Yocum, Christopher Guy


Yocum, Christopher Guy, “Text clustering and methods in the Book of Leinster”, Lash, Elliott, Fangzhe Qiu, and David Stifter (eds), Morphosyntactic variation in medieval Celtic languages: corpus-based approaches, Trends in Linguistics. Studies and Monographs 346, Berlin, Online: De Gruyter Mouton, 2020. 85–112. doi:10.1515/9783110680744-005.

  • article in collection
Citation details
“Text clustering and methods in the Book of Leinster
Elliott Lash (ed.) • Fangzhe Qiu (ed.) • David Stifter (ed.), Morphosyntactic variation in medieval Celtic languages: corpus-based approaches (2020)
For a list of texts, see https://github.com/cyocum/bol_project.
Abstract (cited)

Most investigations of the Book of Leinster (hereafter LL) have used close reading, historical, and philological techniques to identify authors within LL (for instance, see Mac Gearailt 1993; Bhreathnach 2002; Mac Gearailt 1997–1998; Ó Lochlainn 1941–1942; Ó Lochlainn 1943–1944; Mac Eoin 1982: 113–114). While this has met with some success, the methods used are by their nature idiosyncratic and prone to individual scholarly opinion. One notable exception is Derick Thomson’s paper The Poetry of Niall MacMhuirich which attempts to use statistical methods to attribute authorship of poems to Niall MacMhuirich (Thomson 1970). This paper will use methods of anonymous authorship attribution, which has been developed within the discipline of machine learning and statistical analysis to accomplish two goals: first, to demonstrate the means and methods of unsupervised machine learning techniques in early Irish literature and second, to discuss the implications of the application of this methodology to LL with a view towards a larger research project.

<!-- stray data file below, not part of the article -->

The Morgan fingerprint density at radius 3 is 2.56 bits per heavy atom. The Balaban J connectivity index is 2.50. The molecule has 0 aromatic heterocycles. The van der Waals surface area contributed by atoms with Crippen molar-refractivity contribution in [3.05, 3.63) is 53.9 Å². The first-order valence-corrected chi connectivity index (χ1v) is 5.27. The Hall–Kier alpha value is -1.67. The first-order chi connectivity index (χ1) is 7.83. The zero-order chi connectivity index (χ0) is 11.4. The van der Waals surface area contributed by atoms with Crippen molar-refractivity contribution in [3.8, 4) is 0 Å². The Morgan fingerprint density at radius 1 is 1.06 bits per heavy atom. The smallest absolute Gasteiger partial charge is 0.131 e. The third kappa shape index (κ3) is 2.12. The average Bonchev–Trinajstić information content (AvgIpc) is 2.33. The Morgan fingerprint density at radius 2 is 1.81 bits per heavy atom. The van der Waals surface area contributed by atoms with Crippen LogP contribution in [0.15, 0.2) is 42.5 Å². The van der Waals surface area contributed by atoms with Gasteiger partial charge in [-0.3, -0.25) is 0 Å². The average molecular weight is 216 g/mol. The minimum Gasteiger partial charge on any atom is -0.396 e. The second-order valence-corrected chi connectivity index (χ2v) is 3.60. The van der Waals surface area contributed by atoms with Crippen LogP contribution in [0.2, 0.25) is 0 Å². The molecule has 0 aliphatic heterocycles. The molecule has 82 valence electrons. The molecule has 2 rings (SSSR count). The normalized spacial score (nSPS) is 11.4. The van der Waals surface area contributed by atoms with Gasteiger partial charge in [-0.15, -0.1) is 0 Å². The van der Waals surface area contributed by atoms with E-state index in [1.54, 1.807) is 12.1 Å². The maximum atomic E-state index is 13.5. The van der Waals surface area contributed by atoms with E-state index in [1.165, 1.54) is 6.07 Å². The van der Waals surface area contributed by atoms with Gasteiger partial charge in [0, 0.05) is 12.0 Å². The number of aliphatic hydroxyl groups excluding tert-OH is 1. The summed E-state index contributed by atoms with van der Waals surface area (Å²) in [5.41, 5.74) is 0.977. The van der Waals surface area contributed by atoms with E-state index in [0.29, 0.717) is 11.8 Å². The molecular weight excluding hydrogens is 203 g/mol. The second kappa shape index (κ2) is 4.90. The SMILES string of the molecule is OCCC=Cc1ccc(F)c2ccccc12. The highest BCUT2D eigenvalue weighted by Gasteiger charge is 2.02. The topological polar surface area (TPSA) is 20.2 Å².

The paper will proceed in four stages. First, some scholarly literature concerning LL is reviewed. Second, the methods of data gathering, along with certain related problems, as well as the algorithms used in the analysis are commented upon. Third, the outcome of the analysis is summarised. Fourth, the paper concludes with an examination of the contribution the analysis makes to the debate surrounding the authorship of LL

Subjects and topics
early Irish literature
machine learning authorship attributions authority XML vectors k-medoids
Dennis Groenewegen